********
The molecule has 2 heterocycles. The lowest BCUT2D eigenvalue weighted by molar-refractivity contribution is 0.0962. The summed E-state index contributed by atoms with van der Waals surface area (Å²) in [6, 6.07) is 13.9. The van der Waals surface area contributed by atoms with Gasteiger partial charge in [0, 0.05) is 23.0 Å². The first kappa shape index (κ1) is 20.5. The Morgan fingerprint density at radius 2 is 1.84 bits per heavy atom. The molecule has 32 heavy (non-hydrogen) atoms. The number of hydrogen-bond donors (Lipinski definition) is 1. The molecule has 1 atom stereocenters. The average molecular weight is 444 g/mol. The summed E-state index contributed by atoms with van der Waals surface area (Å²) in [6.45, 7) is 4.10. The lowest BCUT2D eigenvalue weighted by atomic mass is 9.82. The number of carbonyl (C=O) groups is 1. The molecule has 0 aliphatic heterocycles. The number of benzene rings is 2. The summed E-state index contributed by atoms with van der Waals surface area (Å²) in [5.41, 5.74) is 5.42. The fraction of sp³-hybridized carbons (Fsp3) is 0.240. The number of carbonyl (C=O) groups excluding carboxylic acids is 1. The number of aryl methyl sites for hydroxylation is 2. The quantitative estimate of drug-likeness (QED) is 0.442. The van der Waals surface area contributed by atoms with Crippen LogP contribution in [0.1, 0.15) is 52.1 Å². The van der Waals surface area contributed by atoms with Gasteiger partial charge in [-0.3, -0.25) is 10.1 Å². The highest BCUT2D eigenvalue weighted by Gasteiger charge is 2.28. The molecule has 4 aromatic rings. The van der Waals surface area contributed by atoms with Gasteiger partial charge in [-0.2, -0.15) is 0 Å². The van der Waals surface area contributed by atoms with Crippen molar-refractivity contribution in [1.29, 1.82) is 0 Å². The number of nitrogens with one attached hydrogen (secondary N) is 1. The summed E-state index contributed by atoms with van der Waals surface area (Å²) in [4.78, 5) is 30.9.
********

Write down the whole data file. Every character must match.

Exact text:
The molecule has 2 heterocycles. The lowest BCUT2D eigenvalue weighted by molar-refractivity contribution is 0.0962. The summed E-state index contributed by atoms with van der Waals surface area (Å²) in [6, 6.07) is 13.9. The van der Waals surface area contributed by atoms with Gasteiger partial charge in [0, 0.05) is 23.0 Å². The first kappa shape index (κ1) is 20.5. The Morgan fingerprint density at radius 2 is 1.84 bits per heavy atom. The molecule has 32 heavy (non-hydrogen) atoms. The number of hydrogen-bond donors (Lipinski definition) is 1. The molecule has 1 atom stereocenters. The average molecular weight is 444 g/mol. The summed E-state index contributed by atoms with van der Waals surface area (Å²) in [6.45, 7) is 4.10. The lowest BCUT2D eigenvalue weighted by atomic mass is 9.82. The number of carbonyl (C=O) groups is 1. The molecule has 0 aliphatic heterocycles. The number of benzene rings is 2. The summed E-state index contributed by atoms with van der Waals surface area (Å²) in [5.41, 5.74) is 5.42. The fraction of sp³-hybridized carbons (Fsp3) is 0.240. The number of carbonyl (C=O) groups excluding carboxylic acids is 1. The number of aryl methyl sites for hydroxylation is 2. The quantitative estimate of drug-likeness (QED) is 0.442. The van der Waals surface area contributed by atoms with Crippen LogP contribution in [0.1, 0.15) is 52.1 Å². The van der Waals surface area contributed by atoms with Gasteiger partial charge in [-0.3, -0.25) is 10.1 Å². The highest BCUT2D eigenvalue weighted by Gasteiger charge is 2.28. The molecule has 4 aromatic rings. The van der Waals surface area contributed by atoms with Gasteiger partial charge in [-0.2, -0.15) is 0 Å². The van der Waals surface area contributed by atoms with Crippen molar-refractivity contribution in [1.29, 1.82) is 0 Å². The number of nitrogens with one attached hydrogen (secondary N) is 1. The summed E-state index contributed by atoms with van der Waals surface area (Å²) in [4.78, 5) is 30.9.